This is a example of what most concerns my about Obama. He seems like a nice guy, and as my brother once mentioned, it would be nice to have a president of color. Something to show that we are moving forward. But he says little. I mean yes we hear about change and hope and that's great but things are kept vague. Why shouldn't they be, he's doing well and why get penned down on exact facts before you need to. I figure much more will come out during the regular election campaign, good and bad. Why though the fever over someone who we don't really have a good idea about what he might do. Thats not a knock, being a relative newcomer we wouldn't know that much, but it's not “Let's give this a try” rather “I KNOW Obama will change America”. It's a bit over the top and more than a little off putting.

  • StockBoySF

    EEllis: “But he says little. I mean yes we hear about change and hope and that's great but things are kept vague. Why shouldn't they be, he's doing well and why get penned down on exact facts before you need to. I figure much more will come out during the regular election campaign, good and bad. Why though the fever over someone who we don't really have a good idea about what he might do.

    I think Obama has made it clear what he will do as president. You can go to his website barackobama.com and see for yourself.

    One place you might want to start is under “Issues” and then “Family”. Here's the link to that.

    http://www.barackobama.com/issues/family/

    Among some of the issues (more specifics on his website):

    Close Bankruptcy Loophole for Mortgage Companies, Support Parents with Young Children, Expand the Child and Dependent Care Tax Credit and Provide a Living Wage.

    Under “Issues” there's other areas which you might find interesting.

    Happy reading!

  • daveinboca

    rsmith

    First of all, MSNBC is totally in the tank for Obama, so I don't trust their numbers nor do I trust the ultra-left community reps who made the count. OK I may have been harsh but I have two cousins living in the Portland OR area who constantly tell me about the non-violent drug crimes in the city, and I generalized from their drug anecdotes [maybe they live in a bad part of town?] about the use of hard drugs too much.

    Also, years ago in 1984, we were caught up in the Hatfield scandal and my wife was interviewed on all three networks [no Fox then] & the NYT front page above the fold on Hatfield's getting bribes from Basil Tsakos in the Trans African Pipeline Corp. Hatfield's wife was getting “interior design” payments from Tsakos to the tune of six figures & my wife & I ratted them out.. A reporter from The Oregonian sat in my kitchen with me getting details and he continually disparaged his readers in OR greatly, saying about the Trans-African Pipeline that most people in OR didn't what Africa was or where it is. Plus plenty more on the laid-back leftism of the OR crowd & the miracle that Hatfield was a Repub, albeit against the war in Vietnam a decade earlier.

    Basically, he described the state & city as left of SF in CA. He had Hatfield & Inouye on seven separate scandals that The Oregonian was trying to break [real estate in Hawaii, etc.]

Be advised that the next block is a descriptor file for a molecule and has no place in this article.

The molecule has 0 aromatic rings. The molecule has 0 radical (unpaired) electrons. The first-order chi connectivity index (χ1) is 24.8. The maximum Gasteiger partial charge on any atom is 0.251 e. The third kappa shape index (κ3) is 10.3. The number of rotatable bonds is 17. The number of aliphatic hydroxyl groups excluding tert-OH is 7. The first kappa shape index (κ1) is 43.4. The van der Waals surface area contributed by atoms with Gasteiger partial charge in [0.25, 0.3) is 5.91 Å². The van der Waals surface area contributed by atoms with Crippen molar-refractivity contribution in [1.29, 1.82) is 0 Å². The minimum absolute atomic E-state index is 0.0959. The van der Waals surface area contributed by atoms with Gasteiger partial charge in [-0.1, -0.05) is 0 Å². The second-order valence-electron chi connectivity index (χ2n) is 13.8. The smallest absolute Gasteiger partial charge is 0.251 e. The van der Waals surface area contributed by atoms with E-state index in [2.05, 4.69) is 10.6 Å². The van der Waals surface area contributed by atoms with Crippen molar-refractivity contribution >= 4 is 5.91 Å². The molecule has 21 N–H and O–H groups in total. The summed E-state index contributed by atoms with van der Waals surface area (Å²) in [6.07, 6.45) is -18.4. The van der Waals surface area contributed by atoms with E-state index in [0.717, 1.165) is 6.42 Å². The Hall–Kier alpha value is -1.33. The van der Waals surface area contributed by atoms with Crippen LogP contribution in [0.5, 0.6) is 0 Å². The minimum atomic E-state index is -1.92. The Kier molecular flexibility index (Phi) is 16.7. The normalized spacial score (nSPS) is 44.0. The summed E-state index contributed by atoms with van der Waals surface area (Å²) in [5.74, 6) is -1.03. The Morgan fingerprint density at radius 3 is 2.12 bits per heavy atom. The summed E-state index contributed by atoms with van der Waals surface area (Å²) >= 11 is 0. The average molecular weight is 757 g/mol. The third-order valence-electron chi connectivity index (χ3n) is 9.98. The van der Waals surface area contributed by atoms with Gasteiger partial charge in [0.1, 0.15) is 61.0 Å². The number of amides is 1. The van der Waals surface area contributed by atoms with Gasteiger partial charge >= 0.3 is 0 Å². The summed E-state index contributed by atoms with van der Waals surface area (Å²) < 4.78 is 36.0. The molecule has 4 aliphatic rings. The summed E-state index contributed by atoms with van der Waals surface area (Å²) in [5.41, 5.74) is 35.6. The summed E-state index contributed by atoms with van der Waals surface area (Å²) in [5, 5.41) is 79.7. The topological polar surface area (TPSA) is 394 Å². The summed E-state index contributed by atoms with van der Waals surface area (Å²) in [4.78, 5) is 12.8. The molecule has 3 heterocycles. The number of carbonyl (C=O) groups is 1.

But I'll take your word that there are plenty of nice people in OR & your part of Portland.

  • CStanley

    Took me a minute to realize what your numbers represent, mikkel (delegate count of each state) because I too was looking at it as Daveinboca apparently is, in terms of electoral college votes. That actually points out how the Democratic nomination process is upside down and backwards- why would a state that has fewer votes in the electoral college have a higher delegate count for the nominating convention? Basically what is happening in this primary is that Obama's run a better campaign to capitalize on the party's nominating process, while that also gives Hillary her opening to argue to the superdelegates that without them overriding the results, the process results in a less electable candidate.

    Anyway, I just wanted to point that out in regard to Daveinboca's comment about the relative size of the states- though I don't agree with most of what he's saying. I think this crowd size is incredibly impressive- though I still question whether that kind of passion and depth of support that Obama has will translate into breadth necessary to win the general election (from my perspective, I hope not ;-) )

  • mikkel

    CS both parties actually tweak the number of delegates a state has based on the past presidential vote for the party. The Democrats actually do it district by district, which is why the popular vote can vary so widely in relation to the delegate numbers. It's just not as noticeable with most of the Republican's winner take all.

    There's no question that he took full advantage of all the little intricacies of the process, but in most states that meant he specifically targeted smaller districts that weren't as heavily Democratic and mostly ignored by Clinton. So he could argue that the delegate count shows his strength.

  • janinedm

    Thank you, thank you, thank you. At this point, if you don't know the policy positions of the three candidates, it says more about you than the candidates.

  • mlhradio